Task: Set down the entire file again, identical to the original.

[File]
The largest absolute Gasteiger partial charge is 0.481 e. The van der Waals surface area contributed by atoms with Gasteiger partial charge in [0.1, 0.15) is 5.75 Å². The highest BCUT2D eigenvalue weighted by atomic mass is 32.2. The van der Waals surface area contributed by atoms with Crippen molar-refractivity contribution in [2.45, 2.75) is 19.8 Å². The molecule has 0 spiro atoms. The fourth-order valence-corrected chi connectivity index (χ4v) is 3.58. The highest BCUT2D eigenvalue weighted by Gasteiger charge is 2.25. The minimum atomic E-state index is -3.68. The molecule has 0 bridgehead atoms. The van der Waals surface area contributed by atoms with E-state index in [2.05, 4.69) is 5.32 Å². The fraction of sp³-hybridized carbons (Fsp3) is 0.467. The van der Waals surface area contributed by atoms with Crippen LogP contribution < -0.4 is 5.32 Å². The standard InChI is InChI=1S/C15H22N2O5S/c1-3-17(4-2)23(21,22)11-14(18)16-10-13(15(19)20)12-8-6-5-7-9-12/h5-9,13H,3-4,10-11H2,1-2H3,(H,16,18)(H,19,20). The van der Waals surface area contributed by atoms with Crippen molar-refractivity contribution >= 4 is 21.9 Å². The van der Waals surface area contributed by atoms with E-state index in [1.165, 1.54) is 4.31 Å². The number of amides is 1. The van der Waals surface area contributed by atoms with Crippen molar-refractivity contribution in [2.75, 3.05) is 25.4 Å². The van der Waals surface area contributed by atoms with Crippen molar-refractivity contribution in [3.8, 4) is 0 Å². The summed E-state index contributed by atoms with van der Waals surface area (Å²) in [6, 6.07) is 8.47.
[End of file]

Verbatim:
The largest absolute Gasteiger partial charge is 0.481 e. The van der Waals surface area contributed by atoms with Gasteiger partial charge in [0.1, 0.15) is 5.75 Å². The highest BCUT2D eigenvalue weighted by atomic mass is 32.2. The van der Waals surface area contributed by atoms with Crippen molar-refractivity contribution in [2.45, 2.75) is 19.8 Å². The molecule has 0 spiro atoms. The fourth-order valence-corrected chi connectivity index (χ4v) is 3.58. The highest BCUT2D eigenvalue weighted by Gasteiger charge is 2.25. The minimum atomic E-state index is -3.68. The molecule has 0 bridgehead atoms. The van der Waals surface area contributed by atoms with E-state index in [2.05, 4.69) is 5.32 Å². The fraction of sp³-hybridized carbons (Fsp3) is 0.467. The van der Waals surface area contributed by atoms with Crippen LogP contribution < -0.4 is 5.32 Å². The standard InChI is InChI=1S/C15H22N2O5S/c1-3-17(4-2)23(21,22)11-14(18)16-10-13(15(19)20)12-8-6-5-7-9-12/h5-9,13H,3-4,10-11H2,1-2H3,(H,16,18)(H,19,20). The van der Waals surface area contributed by atoms with Crippen molar-refractivity contribution >= 4 is 21.9 Å². The van der Waals surface area contributed by atoms with E-state index in [1.165, 1.54) is 4.31 Å². The number of amides is 1. The van der Waals surface area contributed by atoms with Crippen molar-refractivity contribution in [2.75, 3.05) is 25.4 Å². The van der Waals surface area contributed by atoms with Crippen molar-refractivity contribution in [3.8, 4) is 0 Å². The summed E-state index contributed by atoms with van der Waals surface area (Å²) in [6, 6.07) is 8.47.